July regional survey results at a glance:
• Leading economic indicator falls for fourth time in past five months.
• Expected wage gains continue to decline for businesses in the region.
• Business confidence tumbles below growth neutral.
• Inflation still in pipeline but expected price gains decline.
OMAHA, Neb. – For the fourth time in the past five months, the Business Conditions Index for the nine-state Mid-America region fell. The index, a leading economic indicator from a monthly survey of supply managers, points to slowing regional growth for the next three to six months.
Overall index: The index which ranges between 0 and 100, slumped to 54.1 from June’s 54.9. While this is the 20th consecutive month that the index has been above growth neutral 50.0, it continues to trend downward signaling even slower growth ahead. The overall index, or Business Conditions Index, is a mathematical average of indices for new orders, production or sales, employment, inventories and delivery lead time. This is the same methodology used by the national Institute for Supply Management .
“Higher energy prices, uncertainty surrounding the national economy and a weak housing sector are restraining business expansion in the Mid-America region,” Creighton University Economics Professor Ernie Goss said today.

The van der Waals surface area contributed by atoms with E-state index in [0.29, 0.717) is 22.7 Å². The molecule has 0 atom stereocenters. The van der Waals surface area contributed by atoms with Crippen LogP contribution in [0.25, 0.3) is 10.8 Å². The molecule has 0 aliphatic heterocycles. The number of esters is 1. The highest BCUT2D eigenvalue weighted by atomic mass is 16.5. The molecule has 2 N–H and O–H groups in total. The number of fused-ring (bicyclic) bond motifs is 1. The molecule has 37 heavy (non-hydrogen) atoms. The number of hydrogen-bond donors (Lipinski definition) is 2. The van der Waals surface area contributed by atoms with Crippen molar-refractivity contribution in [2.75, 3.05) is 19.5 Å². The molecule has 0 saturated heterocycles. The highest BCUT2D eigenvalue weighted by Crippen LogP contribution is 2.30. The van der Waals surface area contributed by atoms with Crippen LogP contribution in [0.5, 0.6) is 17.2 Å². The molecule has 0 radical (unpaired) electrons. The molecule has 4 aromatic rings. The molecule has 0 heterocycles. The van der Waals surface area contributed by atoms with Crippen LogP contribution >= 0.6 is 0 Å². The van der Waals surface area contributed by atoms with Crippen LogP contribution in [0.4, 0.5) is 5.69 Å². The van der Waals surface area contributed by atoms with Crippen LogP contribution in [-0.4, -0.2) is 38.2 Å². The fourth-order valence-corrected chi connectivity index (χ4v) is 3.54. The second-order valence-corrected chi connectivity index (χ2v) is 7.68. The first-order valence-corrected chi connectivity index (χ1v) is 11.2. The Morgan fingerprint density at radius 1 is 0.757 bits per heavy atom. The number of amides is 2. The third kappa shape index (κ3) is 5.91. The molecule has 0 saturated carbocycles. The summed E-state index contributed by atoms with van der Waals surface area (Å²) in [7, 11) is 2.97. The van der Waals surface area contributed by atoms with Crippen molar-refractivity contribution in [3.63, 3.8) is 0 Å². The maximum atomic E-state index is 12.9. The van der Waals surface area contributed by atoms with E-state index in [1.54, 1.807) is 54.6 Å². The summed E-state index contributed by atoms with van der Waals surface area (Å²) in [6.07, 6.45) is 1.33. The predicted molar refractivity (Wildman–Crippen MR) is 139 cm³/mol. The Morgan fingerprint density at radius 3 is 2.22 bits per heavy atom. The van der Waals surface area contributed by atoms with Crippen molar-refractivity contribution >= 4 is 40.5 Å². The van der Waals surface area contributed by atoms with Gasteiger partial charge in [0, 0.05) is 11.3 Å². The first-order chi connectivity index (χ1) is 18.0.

One supply manager reflected a lot of the sentiment for the month saying, “We have exceeded sales forecasts every month (this year) until June. I expect forecasts for the rest of the year to be down somewhat.”
Oklahoma: Oklahoma’s Business Conditions Index from a monthly survey of supply managers in the state advanced to 61.9 from 54.7 in June. Components of the index for July were new orders at 57.4, production or sales at 59.8, delivery lead time at 78.4, inventories at 55.7, and employment at 58.9. “Over the past three months, despite new entrants to the work force, healthy employment growth in the state has pushed the unemployment rate down by 0.8 percent. Recent survey results point to solid job growth and a flat unemployment rate for the next three months for Oklahoma,” said Goss.